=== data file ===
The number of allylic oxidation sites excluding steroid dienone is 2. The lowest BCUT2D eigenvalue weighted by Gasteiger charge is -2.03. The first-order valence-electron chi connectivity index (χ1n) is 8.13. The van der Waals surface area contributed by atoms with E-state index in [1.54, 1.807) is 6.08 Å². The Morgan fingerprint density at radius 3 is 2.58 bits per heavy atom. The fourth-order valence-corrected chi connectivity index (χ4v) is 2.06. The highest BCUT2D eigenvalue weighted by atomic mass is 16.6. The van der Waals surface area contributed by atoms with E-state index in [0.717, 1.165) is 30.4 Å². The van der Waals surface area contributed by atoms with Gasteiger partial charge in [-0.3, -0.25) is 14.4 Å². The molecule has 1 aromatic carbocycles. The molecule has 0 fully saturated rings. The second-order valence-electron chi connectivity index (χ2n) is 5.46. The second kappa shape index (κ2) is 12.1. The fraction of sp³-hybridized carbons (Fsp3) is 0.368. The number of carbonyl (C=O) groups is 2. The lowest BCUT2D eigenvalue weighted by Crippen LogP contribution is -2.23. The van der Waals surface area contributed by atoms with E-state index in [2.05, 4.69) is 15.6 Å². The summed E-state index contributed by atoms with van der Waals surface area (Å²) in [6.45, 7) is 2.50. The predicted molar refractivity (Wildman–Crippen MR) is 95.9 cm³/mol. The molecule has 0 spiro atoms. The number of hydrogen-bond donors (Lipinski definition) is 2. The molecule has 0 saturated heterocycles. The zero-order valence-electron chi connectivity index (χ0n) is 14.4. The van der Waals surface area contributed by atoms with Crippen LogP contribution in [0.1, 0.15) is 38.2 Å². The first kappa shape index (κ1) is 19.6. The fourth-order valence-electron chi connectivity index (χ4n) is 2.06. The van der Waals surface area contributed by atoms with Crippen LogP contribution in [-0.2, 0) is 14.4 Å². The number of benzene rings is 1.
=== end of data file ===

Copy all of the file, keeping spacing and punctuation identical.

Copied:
The number of allylic oxidation sites excluding steroid dienone is 2. The lowest BCUT2D eigenvalue weighted by Gasteiger charge is -2.03. The first-order valence-electron chi connectivity index (χ1n) is 8.13. The van der Waals surface area contributed by atoms with E-state index in [1.54, 1.807) is 6.08 Å². The Morgan fingerprint density at radius 3 is 2.58 bits per heavy atom. The fourth-order valence-corrected chi connectivity index (χ4v) is 2.06. The highest BCUT2D eigenvalue weighted by atomic mass is 16.6. The van der Waals surface area contributed by atoms with E-state index in [0.717, 1.165) is 30.4 Å². The van der Waals surface area contributed by atoms with Gasteiger partial charge in [-0.3, -0.25) is 14.4 Å². The molecule has 1 aromatic carbocycles. The molecule has 0 fully saturated rings. The second-order valence-electron chi connectivity index (χ2n) is 5.46. The second kappa shape index (κ2) is 12.1. The fraction of sp³-hybridized carbons (Fsp3) is 0.368. The number of carbonyl (C=O) groups is 2. The lowest BCUT2D eigenvalue weighted by Crippen LogP contribution is -2.23. The van der Waals surface area contributed by atoms with E-state index in [2.05, 4.69) is 15.6 Å². The summed E-state index contributed by atoms with van der Waals surface area (Å²) in [6.45, 7) is 2.50. The predicted molar refractivity (Wildman–Crippen MR) is 95.9 cm³/mol. The molecule has 0 spiro atoms. The number of hydrogen-bond donors (Lipinski definition) is 2. The molecule has 0 saturated heterocycles. The zero-order valence-electron chi connectivity index (χ0n) is 14.4. The van der Waals surface area contributed by atoms with Crippen LogP contribution in [0.1, 0.15) is 38.2 Å². The first kappa shape index (κ1) is 19.6. The fourth-order valence-electron chi connectivity index (χ4n) is 2.06. The van der Waals surface area contributed by atoms with Crippen LogP contribution in [-0.2, 0) is 14.4 Å². The number of benzene rings is 1.